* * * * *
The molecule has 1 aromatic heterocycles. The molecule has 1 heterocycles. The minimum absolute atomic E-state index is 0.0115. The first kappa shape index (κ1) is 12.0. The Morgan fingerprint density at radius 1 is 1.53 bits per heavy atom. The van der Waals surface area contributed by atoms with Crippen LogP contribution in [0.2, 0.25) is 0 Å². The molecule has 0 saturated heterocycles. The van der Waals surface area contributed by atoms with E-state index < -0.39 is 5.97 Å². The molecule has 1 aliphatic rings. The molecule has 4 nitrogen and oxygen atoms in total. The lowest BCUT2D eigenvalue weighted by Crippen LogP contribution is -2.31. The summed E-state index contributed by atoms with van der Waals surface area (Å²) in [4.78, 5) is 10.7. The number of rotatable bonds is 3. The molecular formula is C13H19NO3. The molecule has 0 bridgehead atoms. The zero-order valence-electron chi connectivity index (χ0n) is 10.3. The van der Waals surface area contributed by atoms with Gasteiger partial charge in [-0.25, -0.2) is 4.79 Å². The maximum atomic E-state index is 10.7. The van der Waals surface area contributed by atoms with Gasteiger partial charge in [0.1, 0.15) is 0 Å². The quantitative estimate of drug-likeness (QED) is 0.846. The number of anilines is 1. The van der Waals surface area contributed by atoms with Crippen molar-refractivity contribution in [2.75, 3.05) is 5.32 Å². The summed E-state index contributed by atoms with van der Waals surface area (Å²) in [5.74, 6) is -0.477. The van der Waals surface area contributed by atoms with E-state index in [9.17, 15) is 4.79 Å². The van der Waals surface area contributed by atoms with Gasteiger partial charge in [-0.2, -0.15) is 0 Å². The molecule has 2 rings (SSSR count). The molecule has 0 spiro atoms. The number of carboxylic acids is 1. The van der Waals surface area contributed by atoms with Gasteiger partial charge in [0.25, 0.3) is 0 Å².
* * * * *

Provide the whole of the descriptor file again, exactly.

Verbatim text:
The molecule has 1 aromatic heterocycles. The molecule has 1 heterocycles. The minimum absolute atomic E-state index is 0.0115. The first kappa shape index (κ1) is 12.0. The Morgan fingerprint density at radius 1 is 1.53 bits per heavy atom. The van der Waals surface area contributed by atoms with Crippen LogP contribution in [0.2, 0.25) is 0 Å². The molecule has 0 saturated heterocycles. The van der Waals surface area contributed by atoms with E-state index < -0.39 is 5.97 Å². The molecule has 1 aliphatic rings. The molecule has 4 nitrogen and oxygen atoms in total. The lowest BCUT2D eigenvalue weighted by Crippen LogP contribution is -2.31. The summed E-state index contributed by atoms with van der Waals surface area (Å²) in [4.78, 5) is 10.7. The number of rotatable bonds is 3. The molecular formula is C13H19NO3. The molecule has 0 bridgehead atoms. The zero-order valence-electron chi connectivity index (χ0n) is 10.3. The van der Waals surface area contributed by atoms with Gasteiger partial charge in [-0.25, -0.2) is 4.79 Å². The maximum atomic E-state index is 10.7. The van der Waals surface area contributed by atoms with Gasteiger partial charge in [0.1, 0.15) is 0 Å². The quantitative estimate of drug-likeness (QED) is 0.846. The number of anilines is 1. The van der Waals surface area contributed by atoms with Crippen molar-refractivity contribution in [2.75, 3.05) is 5.32 Å². The summed E-state index contributed by atoms with van der Waals surface area (Å²) in [5.74, 6) is -0.477. The van der Waals surface area contributed by atoms with E-state index in [9.17, 15) is 4.79 Å². The van der Waals surface area contributed by atoms with Gasteiger partial charge in [-0.2, -0.15) is 0 Å². The molecule has 2 rings (SSSR count). The molecule has 0 spiro atoms. The number of carboxylic acids is 1. The van der Waals surface area contributed by atoms with Gasteiger partial charge in [0.25, 0.3) is 0 Å².